A couple years ago I got around to reading Nelson Mandela’s autobiography Long Walk to Freedom. Having grown up learning about Mandela as larger-than-life hero, I expected a very serious and tactical account of his struggle. Instead Mandela’s autobiography is as warm, human and even funny as can be. He’s as open about his vulnerabilities, mistakes and regrets as he is about his triumphs.
The entire book is a must read, and given the news it should be moved to the top of your reading list, but in the meantime I thought I’d share my favorite lines from the book by way of my Kindle highlights.
in Johannesburg I found that many of the most outstanding leaders had never been to university at all
I always regarded Alexandra Township as a home where I had no specific house, and Orlando as a place where I had a house but no home.
There is little favorable to be said about poverty, but it was often an incubator of true friendship. Many people will appear to befriend you when you are wealthy, but precious few will do the same when you are poor. If wealth is a magnet, poverty is a kind of repellent. Yet, poverty often brings out the true generosity in others.
In love, unlike politics, caution is not usually a virtue. I was neither confident enough to think that I might succeed nor secure enough to bear the sense of failure if I did not.
There is nothing like returning to a place that remains unchanged to find the ways in which you yourself have altered.
I discovered for the first time people of my own age firmly aligned with the liberation struggle, who were prepared, despite their relative privilege, to sacrifice themselves for the cause of the oppressed.
I had no epiphany, no singular revelation, no moment of truth, but a steady accumulation of a thousand slights, a thousand indignities, a thousand unremembered moments, produced in me an anger, a rebelliousness, a desire to fight the system that imprisoned my people. There was no particular day on which I said, From henceforth I will devote myself to the liberation of my people; instead, I simply found myself doing so, and could not do otherwise.
I often visited the home of Amina Pahad for lunch, and then suddenly, this charming woman put aside her apron and went to jail for her beliefs. If I had once questioned the willingness of the Indian community to protest against oppression, I no longer could.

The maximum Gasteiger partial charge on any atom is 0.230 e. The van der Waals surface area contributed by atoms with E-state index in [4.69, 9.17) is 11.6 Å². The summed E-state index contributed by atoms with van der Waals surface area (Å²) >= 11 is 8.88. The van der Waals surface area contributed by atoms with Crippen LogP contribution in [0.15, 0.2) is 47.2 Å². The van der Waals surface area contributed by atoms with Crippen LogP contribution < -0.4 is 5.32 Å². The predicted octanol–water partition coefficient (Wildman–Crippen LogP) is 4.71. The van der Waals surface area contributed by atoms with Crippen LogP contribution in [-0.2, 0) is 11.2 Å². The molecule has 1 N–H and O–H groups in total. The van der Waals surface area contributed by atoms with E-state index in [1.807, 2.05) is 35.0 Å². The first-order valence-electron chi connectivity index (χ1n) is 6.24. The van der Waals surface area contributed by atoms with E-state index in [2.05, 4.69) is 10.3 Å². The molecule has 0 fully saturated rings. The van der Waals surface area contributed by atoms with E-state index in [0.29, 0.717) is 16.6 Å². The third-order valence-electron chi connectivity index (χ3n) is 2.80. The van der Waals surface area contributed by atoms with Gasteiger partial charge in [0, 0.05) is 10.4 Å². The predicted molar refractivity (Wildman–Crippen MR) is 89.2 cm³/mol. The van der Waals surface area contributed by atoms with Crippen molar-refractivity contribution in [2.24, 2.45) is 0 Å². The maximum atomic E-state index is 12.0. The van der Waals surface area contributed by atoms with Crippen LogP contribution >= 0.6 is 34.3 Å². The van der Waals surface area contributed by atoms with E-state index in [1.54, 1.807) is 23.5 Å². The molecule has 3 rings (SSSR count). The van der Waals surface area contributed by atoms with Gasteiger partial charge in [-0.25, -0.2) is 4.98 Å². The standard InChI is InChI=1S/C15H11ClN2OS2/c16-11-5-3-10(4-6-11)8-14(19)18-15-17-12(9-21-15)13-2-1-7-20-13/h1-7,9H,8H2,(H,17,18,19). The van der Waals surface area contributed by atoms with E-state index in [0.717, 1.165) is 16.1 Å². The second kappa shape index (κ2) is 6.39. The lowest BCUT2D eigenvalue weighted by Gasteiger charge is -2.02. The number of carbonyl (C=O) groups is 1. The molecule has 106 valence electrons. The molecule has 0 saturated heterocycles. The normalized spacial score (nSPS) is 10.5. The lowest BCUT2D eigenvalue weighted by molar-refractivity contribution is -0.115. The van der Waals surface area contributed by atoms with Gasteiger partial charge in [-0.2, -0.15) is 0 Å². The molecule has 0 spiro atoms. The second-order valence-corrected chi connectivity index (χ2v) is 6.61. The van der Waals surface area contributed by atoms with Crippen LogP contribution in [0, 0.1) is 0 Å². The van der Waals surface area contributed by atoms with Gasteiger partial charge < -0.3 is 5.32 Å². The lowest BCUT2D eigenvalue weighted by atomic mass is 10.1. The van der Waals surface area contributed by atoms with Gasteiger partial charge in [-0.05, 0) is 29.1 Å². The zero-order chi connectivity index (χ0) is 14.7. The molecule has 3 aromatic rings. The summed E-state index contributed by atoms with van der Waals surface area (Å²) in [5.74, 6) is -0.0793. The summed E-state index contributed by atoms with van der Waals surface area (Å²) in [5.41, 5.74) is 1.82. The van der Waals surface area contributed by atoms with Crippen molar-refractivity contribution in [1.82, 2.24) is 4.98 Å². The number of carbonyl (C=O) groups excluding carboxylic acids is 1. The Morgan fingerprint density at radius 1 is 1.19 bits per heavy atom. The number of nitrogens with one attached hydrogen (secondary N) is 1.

I have found Jews to be more broad-minded than most whites on issues of race and politics, perhaps because they themselves have historically been victims of prejudice.
In politics, no matter how much one plans, circumstances often dictate events.
I had moved from the role of a gadfly within the organization to one of the powers that I had been rebelling against. It was a heady feeling, and not without mixed emotions. In some ways, it is easier to be a dissident, for then one is without responsibility.
It was the first time I had taken a significant part in a national campaign, and I felt the exhilaration that springs from the success of a well-planned battle against the enemy and the sense of comradeship that is born of fighting against formidable odds.
The struggle, I was learning, was all-consuming. A man involved in the struggle was a man without a home life.
The insidious effect of bans was that at a certain point one began to think that the oppressor was not without but within.
At Majuba Hill the Afrikaner had stoutly defended his independence against British imperialism and struck a blow for nationalism. Now the descendants of those same freedom fighters were persecuting my people who were struggling for precisely the same thing the Afrikaners had once fought and died for.
Seditious thoughts accompany a freedom fighter wherever he goes.
A nation should not be judged by how it treats its highest citizens, but its lowest ones
Although I am a gregarious person, I love solitude even more. I welcomed the opportunity to be by myself, to plan, to think, to plot.
I was criticized by our executive for making that remark before it was discussed by the organization, but sometimes one must go public with an idea to push a reluctant organization in the direction you want it to go.
If you wait for textbook conditions, they will never occur.
I, who had never been a soldier, who had never fought in battle, who had never fired a gun at an enemy, had been given the task of starting an army.